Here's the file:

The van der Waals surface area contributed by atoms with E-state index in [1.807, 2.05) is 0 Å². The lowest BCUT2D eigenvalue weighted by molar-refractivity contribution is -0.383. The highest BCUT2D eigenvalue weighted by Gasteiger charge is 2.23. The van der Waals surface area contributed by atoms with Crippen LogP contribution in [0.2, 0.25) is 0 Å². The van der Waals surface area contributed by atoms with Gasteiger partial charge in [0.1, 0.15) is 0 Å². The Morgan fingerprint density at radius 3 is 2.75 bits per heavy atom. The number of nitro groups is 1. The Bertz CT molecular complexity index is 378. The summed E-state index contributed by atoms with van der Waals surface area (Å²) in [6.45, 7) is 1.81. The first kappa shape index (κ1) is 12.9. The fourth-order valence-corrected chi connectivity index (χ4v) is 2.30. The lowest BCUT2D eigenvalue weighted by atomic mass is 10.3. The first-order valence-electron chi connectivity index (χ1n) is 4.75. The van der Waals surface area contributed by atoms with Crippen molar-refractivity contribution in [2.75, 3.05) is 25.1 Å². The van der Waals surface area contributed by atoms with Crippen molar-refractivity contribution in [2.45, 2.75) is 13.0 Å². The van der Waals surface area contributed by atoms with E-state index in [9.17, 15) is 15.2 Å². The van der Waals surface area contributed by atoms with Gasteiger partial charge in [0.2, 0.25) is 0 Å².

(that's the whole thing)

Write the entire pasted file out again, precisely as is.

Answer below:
The van der Waals surface area contributed by atoms with E-state index in [1.807, 2.05) is 0 Å². The lowest BCUT2D eigenvalue weighted by molar-refractivity contribution is -0.383. The highest BCUT2D eigenvalue weighted by Gasteiger charge is 2.23. The van der Waals surface area contributed by atoms with Crippen LogP contribution in [0.2, 0.25) is 0 Å². The van der Waals surface area contributed by atoms with Gasteiger partial charge in [0.1, 0.15) is 0 Å². The Morgan fingerprint density at radius 3 is 2.75 bits per heavy atom. The number of nitro groups is 1. The Bertz CT molecular complexity index is 378. The summed E-state index contributed by atoms with van der Waals surface area (Å²) in [6.45, 7) is 1.81. The first kappa shape index (κ1) is 12.9. The fourth-order valence-corrected chi connectivity index (χ4v) is 2.30. The lowest BCUT2D eigenvalue weighted by atomic mass is 10.3. The first-order valence-electron chi connectivity index (χ1n) is 4.75. The van der Waals surface area contributed by atoms with Crippen molar-refractivity contribution in [2.75, 3.05) is 25.1 Å². The van der Waals surface area contributed by atoms with Crippen molar-refractivity contribution in [2.45, 2.75) is 13.0 Å². The van der Waals surface area contributed by atoms with E-state index in [9.17, 15) is 15.2 Å². The van der Waals surface area contributed by atoms with Gasteiger partial charge in [0.2, 0.25) is 0 Å².